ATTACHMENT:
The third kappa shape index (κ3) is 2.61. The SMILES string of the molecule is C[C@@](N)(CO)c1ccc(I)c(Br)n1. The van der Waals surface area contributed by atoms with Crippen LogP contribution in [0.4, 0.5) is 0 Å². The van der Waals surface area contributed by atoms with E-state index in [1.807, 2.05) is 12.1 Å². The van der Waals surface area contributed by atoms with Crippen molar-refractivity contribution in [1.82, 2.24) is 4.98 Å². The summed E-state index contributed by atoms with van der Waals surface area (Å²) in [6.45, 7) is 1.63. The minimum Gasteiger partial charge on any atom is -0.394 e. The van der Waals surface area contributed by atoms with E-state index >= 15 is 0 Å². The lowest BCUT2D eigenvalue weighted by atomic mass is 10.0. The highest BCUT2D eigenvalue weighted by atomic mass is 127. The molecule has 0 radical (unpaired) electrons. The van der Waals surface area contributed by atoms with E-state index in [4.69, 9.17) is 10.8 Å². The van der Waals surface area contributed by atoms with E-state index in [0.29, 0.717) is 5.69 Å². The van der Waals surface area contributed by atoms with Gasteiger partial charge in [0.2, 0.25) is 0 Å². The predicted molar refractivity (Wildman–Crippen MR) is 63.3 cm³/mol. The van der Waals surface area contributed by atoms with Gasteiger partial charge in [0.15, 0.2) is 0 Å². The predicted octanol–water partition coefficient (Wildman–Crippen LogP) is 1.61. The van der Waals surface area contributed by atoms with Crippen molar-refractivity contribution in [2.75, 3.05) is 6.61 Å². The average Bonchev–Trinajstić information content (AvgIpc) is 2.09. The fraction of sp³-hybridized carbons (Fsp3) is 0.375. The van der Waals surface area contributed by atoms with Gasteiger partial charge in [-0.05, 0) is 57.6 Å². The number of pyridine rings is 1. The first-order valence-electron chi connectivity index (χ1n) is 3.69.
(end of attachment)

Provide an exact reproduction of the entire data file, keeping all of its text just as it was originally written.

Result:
The third kappa shape index (κ3) is 2.61. The SMILES string of the molecule is C[C@@](N)(CO)c1ccc(I)c(Br)n1. The van der Waals surface area contributed by atoms with Crippen LogP contribution in [0.4, 0.5) is 0 Å². The van der Waals surface area contributed by atoms with E-state index in [1.807, 2.05) is 12.1 Å². The van der Waals surface area contributed by atoms with Crippen molar-refractivity contribution in [1.82, 2.24) is 4.98 Å². The summed E-state index contributed by atoms with van der Waals surface area (Å²) in [6.45, 7) is 1.63. The minimum Gasteiger partial charge on any atom is -0.394 e. The van der Waals surface area contributed by atoms with E-state index >= 15 is 0 Å². The lowest BCUT2D eigenvalue weighted by atomic mass is 10.0. The highest BCUT2D eigenvalue weighted by atomic mass is 127. The molecule has 0 radical (unpaired) electrons. The van der Waals surface area contributed by atoms with E-state index in [4.69, 9.17) is 10.8 Å². The van der Waals surface area contributed by atoms with E-state index in [0.29, 0.717) is 5.69 Å². The van der Waals surface area contributed by atoms with Gasteiger partial charge in [0.2, 0.25) is 0 Å². The predicted molar refractivity (Wildman–Crippen MR) is 63.3 cm³/mol. The van der Waals surface area contributed by atoms with Gasteiger partial charge in [0.15, 0.2) is 0 Å². The predicted octanol–water partition coefficient (Wildman–Crippen LogP) is 1.61. The van der Waals surface area contributed by atoms with Crippen molar-refractivity contribution in [2.75, 3.05) is 6.61 Å². The average Bonchev–Trinajstić information content (AvgIpc) is 2.09. The fraction of sp³-hybridized carbons (Fsp3) is 0.375. The van der Waals surface area contributed by atoms with Gasteiger partial charge in [-0.05, 0) is 57.6 Å². The number of pyridine rings is 1. The first-order valence-electron chi connectivity index (χ1n) is 3.69.